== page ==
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  • Writer's pictureNikody Keating

3 aspects leaders use to adopt serverless

Serverless technology is disrupting traditional IT as it grows, but how can leaders transition their teams over to using serverless approaches in their systems? How can a leader know what supports will be most impactful while still ensuring that the organization doesn't abandon the effort?

Just like any alternative approach to building systems, when moving into a serverless approach for your business, your teams will have to build a new skill set. Having had the benefit of being a part of multiple transitions across multiple companies I've really only found three approaches to this problem: purchase training, make the long transition or hire someone who has been there before. Each of these approaches has benefits, and there are scenarios in which each of these approaches is appropriate for your serverless journey. In order to better lead teams, you need to understanding the strengths and weaknesses of each approach. This will allow you to make the best decisions based on your unique business environment and team.

Purchase training

Purchasing training by itself is the most common approach, while yielding the lowest overall success rate. Training can be a useful tool, as it can help your existing team understand the transition they will make and get them hands on experience with the technology they'll be using. The big mistake that a lot of companies make is purchasing generic comprehensive training, since they don't know what specific training will apply to what their teams need.

When purchasing training, you as a leader are committing your teams to extend a lot of energy for a short period, then work to master those skill sets they've learned by applying them almost daily on the job. Mastery of a new skill set takes time, becomes easier with practice and prepares your team for the next step in their serverless education.

So how do you apply meaningful training for your team? The best advice for training is to partner with a vendor to support a specific project the team will work on for the next few months. The vendor's job will be to work with you to understand the project, understand the timeline, then put together a training plan. This plan will leverage an iterative approach to education, bringing in training for parts of the system that will be developed imminently, then step back and let the team work. As the project proceeds, the team will reach milestones and parts of the solution at which point the vendor will follow up training focusing on the next phase of the project. This focused approach allows the team to dive into the "Why" and "How" for topics which they will apply and master after the training is complete. This provides the biggest value, while reducing the overall cost for the training.


  1. The team is learning skills up front and not having to figure them out themselves

  2. Heads off many misperceptions and bad habits up front

  3. Easier to fund and can sometimes be pulled from general training budgets rather than team budgets


  1. Relies on high effort from the team up front, followed by an extended period to use and master the skill sets.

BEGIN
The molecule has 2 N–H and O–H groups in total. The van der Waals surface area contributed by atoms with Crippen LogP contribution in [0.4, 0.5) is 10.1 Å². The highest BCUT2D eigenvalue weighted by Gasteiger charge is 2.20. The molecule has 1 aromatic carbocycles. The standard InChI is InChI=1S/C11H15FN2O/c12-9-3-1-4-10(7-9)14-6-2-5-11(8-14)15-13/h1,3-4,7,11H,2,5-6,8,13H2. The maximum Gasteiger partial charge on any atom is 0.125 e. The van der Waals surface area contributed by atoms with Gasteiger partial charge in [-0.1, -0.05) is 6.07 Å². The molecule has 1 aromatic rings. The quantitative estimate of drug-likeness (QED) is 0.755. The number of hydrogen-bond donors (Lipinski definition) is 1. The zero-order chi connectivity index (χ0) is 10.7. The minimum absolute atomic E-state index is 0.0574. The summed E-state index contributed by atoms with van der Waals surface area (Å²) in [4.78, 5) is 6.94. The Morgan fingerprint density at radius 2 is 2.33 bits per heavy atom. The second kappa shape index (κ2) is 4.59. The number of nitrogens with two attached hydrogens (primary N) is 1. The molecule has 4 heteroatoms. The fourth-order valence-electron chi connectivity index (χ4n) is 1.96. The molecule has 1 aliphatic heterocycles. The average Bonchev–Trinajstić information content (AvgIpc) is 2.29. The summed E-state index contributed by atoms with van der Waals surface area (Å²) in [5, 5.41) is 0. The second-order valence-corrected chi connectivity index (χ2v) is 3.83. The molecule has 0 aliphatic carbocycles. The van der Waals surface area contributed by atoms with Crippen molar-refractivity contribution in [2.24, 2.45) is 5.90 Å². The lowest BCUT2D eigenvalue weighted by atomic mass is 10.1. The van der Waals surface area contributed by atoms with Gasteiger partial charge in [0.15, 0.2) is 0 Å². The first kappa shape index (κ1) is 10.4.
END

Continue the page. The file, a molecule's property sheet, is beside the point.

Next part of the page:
2. It's easy to purchase more training than a team needs and can master.

Make the long transition

The limited scope approach turns objectives into small incremental changes. This approach's philosophy is "The scope on our plate is more important than the transition". By using this approach, teams take on minor projects which will replace small portions of existing systems, moving them from their current architecture to a serverless one. In doing this the team doesn't have any major deadlines to reach and can always fall back on extending the original system rather than building the capabilities into a serverless system.


  1. Team can transition to serverless at their own pace

  2. Deadlines can be met on existing platforms

  3. Over time, all major parts of the system are replaced by serverless

  4. Limited budget impact as serverless migration can fit into training budget


  1. Leadership needs to stay committed to serverless

  2. Migrations can last over 3 years

  3. Refactoring effort of your serverless systems increase, as the systems tend to be built piecemeal rather than a wholistic serverless architecture

  4. Business priority pressure tends to pull the team back to proven technologies

The limited scope approach is great for teams that need to limit commitment, budget and maintain burn rate. Companies like Trek10 have created a pattern to this approach called the Stengler pattern, which has yielded successful results.

Hire someone who has been there before

The final approach is hiring someone who has been there before and who can help guide your team during the transition. With mentorship, your goal isn't to just get your team on their feet, but to set up your organization with a path to mature your development and solution architecture expertise. The two sides have complementary skill sets, but different must form different habits, focuses and will often execute at different points in the product life cycle. Building up these skill sets and habits without experience is a long and painful journey, which is why hiring someone who has been there before is so important.

Mentorship has been around ever since I first stepped into technology and is one of the most effective ways of bringing your team to a point of expert execution. This individual will give your team a safety net for their approach brainstorming as well as when they run into situations they struggle to get past. This isn't a genuine surprise as companies have used the approach for technology changes throughout my career. So what's different with serverless?